Peter Wyngarde (who, rumour has it, insisted on wearing such tight-fitting trousers that he frequently had to be filmed from the waist up) plays psychology professor Norman Taylor, who is discombobulated to find his wife Tansy (Janet Blair) has been routinely practising witchcraft to further his career and protect him from the envious machinations of the other campus wives, led by the malicious Flora Carr (Margaret Johnston, wonderful). Being a pig-headed rationalist, he declares it all superstitious nonsense, insists she cease forthwith, and destroys all the charms and hoodoo knick-knacks she has hidden around the house.

Big mistake. Almost immediately, things start to go horribly wrong.

Of course, no witch worth her salt is without her feline familiar. When Norman arrives home after a hard day on campus, he is greeted by a handsome black puss. Later, the cat watches from a comfy armchair as he burns Tansy’s magic charms, and lets out a yowl, as if warning of the catastrophes to come.

nightoftheeagle02 nightoftheeagle03(But is the cat we saw on the stairs the same cat as the one on the armchair? You tell me.)

 

 

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CAT OF THE DAY 107: THE HEAT

heat01CAT OF THE DAY 107: THE HEAT (2013)

There are more movies in which male cops are partnered by dogs than there are female buddy cop movies, which makes Paul Feig’s comedy a very rare bird indeed. Sandra Bullock plays a hotshot but friendless FBI agent sent from New York to Boston, where she is partnered in a case against a local drug kingpin by shambolic but streetwise local detective Melissa McCarthy.

It’s the classic fish-out-of-water, snob vs slob, uptight vs hothead set-up seen in everything from 48 Hrs to Dragnet to the Lethal Weapon and Beverly Hills Cop franchises, and sticks to the traditional buddy formula of mutual antagonism giving way to grudging tolerance blossoming into affectionate respect. Except that this time, the buddies are women.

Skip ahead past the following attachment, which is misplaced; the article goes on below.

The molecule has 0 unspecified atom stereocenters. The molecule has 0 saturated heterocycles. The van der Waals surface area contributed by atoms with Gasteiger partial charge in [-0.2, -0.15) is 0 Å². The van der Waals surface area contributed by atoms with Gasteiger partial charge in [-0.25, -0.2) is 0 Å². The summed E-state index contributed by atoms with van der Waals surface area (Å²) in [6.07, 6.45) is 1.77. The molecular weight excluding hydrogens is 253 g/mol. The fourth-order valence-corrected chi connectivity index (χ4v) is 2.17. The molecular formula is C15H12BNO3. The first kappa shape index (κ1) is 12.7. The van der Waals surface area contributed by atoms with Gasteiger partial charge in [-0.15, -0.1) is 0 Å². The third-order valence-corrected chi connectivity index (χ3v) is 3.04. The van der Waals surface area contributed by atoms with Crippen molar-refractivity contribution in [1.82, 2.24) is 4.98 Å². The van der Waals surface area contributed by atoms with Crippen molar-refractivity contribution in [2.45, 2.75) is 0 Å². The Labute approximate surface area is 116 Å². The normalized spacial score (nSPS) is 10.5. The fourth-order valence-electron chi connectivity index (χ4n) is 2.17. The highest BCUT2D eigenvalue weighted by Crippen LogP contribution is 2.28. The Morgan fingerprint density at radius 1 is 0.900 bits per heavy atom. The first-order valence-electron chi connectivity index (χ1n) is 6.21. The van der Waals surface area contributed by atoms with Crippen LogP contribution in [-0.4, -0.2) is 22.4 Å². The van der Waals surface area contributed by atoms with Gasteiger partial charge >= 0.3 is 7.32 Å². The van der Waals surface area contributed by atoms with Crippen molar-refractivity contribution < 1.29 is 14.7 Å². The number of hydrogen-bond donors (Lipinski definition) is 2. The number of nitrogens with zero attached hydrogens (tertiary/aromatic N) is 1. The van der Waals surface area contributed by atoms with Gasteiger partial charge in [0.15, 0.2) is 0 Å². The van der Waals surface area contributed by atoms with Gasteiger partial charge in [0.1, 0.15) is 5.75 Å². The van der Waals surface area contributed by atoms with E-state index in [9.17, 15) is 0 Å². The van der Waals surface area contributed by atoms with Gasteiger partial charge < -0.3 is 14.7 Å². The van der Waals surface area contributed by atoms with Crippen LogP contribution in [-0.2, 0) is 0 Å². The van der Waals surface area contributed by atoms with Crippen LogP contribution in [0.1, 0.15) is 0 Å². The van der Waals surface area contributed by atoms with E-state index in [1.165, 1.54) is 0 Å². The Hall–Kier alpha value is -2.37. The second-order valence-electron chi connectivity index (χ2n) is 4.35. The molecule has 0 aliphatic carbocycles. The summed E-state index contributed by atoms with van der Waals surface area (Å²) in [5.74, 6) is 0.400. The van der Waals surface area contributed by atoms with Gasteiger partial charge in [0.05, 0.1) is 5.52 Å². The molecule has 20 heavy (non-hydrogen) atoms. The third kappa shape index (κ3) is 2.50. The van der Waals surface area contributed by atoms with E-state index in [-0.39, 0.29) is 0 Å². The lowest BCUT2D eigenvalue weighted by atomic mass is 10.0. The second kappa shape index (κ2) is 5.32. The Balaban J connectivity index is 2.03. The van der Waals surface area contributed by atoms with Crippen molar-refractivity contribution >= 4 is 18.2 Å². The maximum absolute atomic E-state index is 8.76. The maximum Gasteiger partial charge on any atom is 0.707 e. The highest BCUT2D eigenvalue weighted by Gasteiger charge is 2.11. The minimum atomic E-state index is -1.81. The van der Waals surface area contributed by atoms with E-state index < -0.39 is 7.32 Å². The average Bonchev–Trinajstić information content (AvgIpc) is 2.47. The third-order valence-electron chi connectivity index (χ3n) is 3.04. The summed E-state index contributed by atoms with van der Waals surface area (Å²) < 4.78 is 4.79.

The mismatched buddy movie deals in well-worn clichés, but the film-makers are sufficiently aware of this to kick off with a slightly grimy 1970s retro opening credits sequence, which slyly hints at the political incorrectness to come, as well as acknowledging the throwback nature of the humour and a plot that also incorporates a few touches of unexpectedly vicious 1970s-style violence.

Feig and co have clearly decided that now is not the time to subvert the form, but that it’s two actresses, instead of two actors, gives the overfamiliar material a fresh twist. It also helps, of course, that both Bullock and McCarthy are experienced, sometimes inspired comic performers.

theheatframedpictureThe results are hit and miss. I found the repeated gags about the albino FBI agent laboured and unfunny, for example, though they’re clearly a dig at the Killer Albino Trope, an example of which occurs in a film being screened on Bullock’s TV – Foul Play. But the gags come so thick and fast that enough of them stick.

And one of the smartest involves Pumpkin, a big gingerpuss who performs the CATPANION function of giving Bullock someone to talk to when she’s alone at night, watching TV, thus helping to establish her character’s loneliness before she has even left New York. The CATPANION, we hardly need to be reminded, is the classic signifier of a single woman.